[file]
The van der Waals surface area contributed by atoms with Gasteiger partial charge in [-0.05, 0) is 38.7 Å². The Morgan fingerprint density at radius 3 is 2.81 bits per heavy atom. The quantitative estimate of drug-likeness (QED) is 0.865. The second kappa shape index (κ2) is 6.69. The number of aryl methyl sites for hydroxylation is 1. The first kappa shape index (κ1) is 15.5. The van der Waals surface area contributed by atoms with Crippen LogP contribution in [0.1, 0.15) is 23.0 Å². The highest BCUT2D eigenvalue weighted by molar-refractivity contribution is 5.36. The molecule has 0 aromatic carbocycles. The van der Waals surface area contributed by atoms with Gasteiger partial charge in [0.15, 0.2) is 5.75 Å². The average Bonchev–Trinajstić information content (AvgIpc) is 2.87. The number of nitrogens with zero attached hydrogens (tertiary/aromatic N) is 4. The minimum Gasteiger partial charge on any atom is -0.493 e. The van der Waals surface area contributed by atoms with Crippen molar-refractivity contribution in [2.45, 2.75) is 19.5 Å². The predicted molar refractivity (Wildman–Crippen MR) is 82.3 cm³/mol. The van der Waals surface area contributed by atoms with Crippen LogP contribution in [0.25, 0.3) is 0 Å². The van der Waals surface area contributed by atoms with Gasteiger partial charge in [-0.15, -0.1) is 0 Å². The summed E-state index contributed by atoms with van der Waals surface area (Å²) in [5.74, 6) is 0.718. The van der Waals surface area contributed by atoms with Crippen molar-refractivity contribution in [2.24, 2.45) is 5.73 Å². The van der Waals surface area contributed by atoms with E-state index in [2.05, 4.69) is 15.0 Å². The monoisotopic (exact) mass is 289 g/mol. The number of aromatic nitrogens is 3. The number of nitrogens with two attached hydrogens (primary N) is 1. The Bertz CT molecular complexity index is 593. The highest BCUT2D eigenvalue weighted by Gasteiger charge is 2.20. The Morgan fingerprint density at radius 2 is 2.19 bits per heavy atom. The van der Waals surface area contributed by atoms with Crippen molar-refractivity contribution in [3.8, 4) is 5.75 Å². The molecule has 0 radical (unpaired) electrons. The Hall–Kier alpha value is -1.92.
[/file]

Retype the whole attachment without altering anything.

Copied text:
The van der Waals surface area contributed by atoms with Gasteiger partial charge in [-0.05, 0) is 38.7 Å². The Morgan fingerprint density at radius 3 is 2.81 bits per heavy atom. The quantitative estimate of drug-likeness (QED) is 0.865. The second kappa shape index (κ2) is 6.69. The number of aryl methyl sites for hydroxylation is 1. The first kappa shape index (κ1) is 15.5. The van der Waals surface area contributed by atoms with Crippen LogP contribution in [0.1, 0.15) is 23.0 Å². The highest BCUT2D eigenvalue weighted by molar-refractivity contribution is 5.36. The molecule has 0 aromatic carbocycles. The van der Waals surface area contributed by atoms with Gasteiger partial charge in [0.15, 0.2) is 5.75 Å². The average Bonchev–Trinajstić information content (AvgIpc) is 2.87. The number of nitrogens with zero attached hydrogens (tertiary/aromatic N) is 4. The minimum Gasteiger partial charge on any atom is -0.493 e. The van der Waals surface area contributed by atoms with Crippen molar-refractivity contribution in [2.45, 2.75) is 19.5 Å². The predicted molar refractivity (Wildman–Crippen MR) is 82.3 cm³/mol. The van der Waals surface area contributed by atoms with Crippen LogP contribution in [0.25, 0.3) is 0 Å². The van der Waals surface area contributed by atoms with Gasteiger partial charge in [-0.15, -0.1) is 0 Å². The summed E-state index contributed by atoms with van der Waals surface area (Å²) in [5.74, 6) is 0.718. The van der Waals surface area contributed by atoms with Crippen molar-refractivity contribution in [2.24, 2.45) is 5.73 Å². The van der Waals surface area contributed by atoms with E-state index in [2.05, 4.69) is 15.0 Å². The monoisotopic (exact) mass is 289 g/mol. The number of aromatic nitrogens is 3. The number of nitrogens with two attached hydrogens (primary N) is 1. The Bertz CT molecular complexity index is 593. The highest BCUT2D eigenvalue weighted by Gasteiger charge is 2.20. The Morgan fingerprint density at radius 2 is 2.19 bits per heavy atom. The van der Waals surface area contributed by atoms with Crippen molar-refractivity contribution in [3.8, 4) is 5.75 Å². The molecule has 0 radical (unpaired) electrons. The Hall–Kier alpha value is -1.92.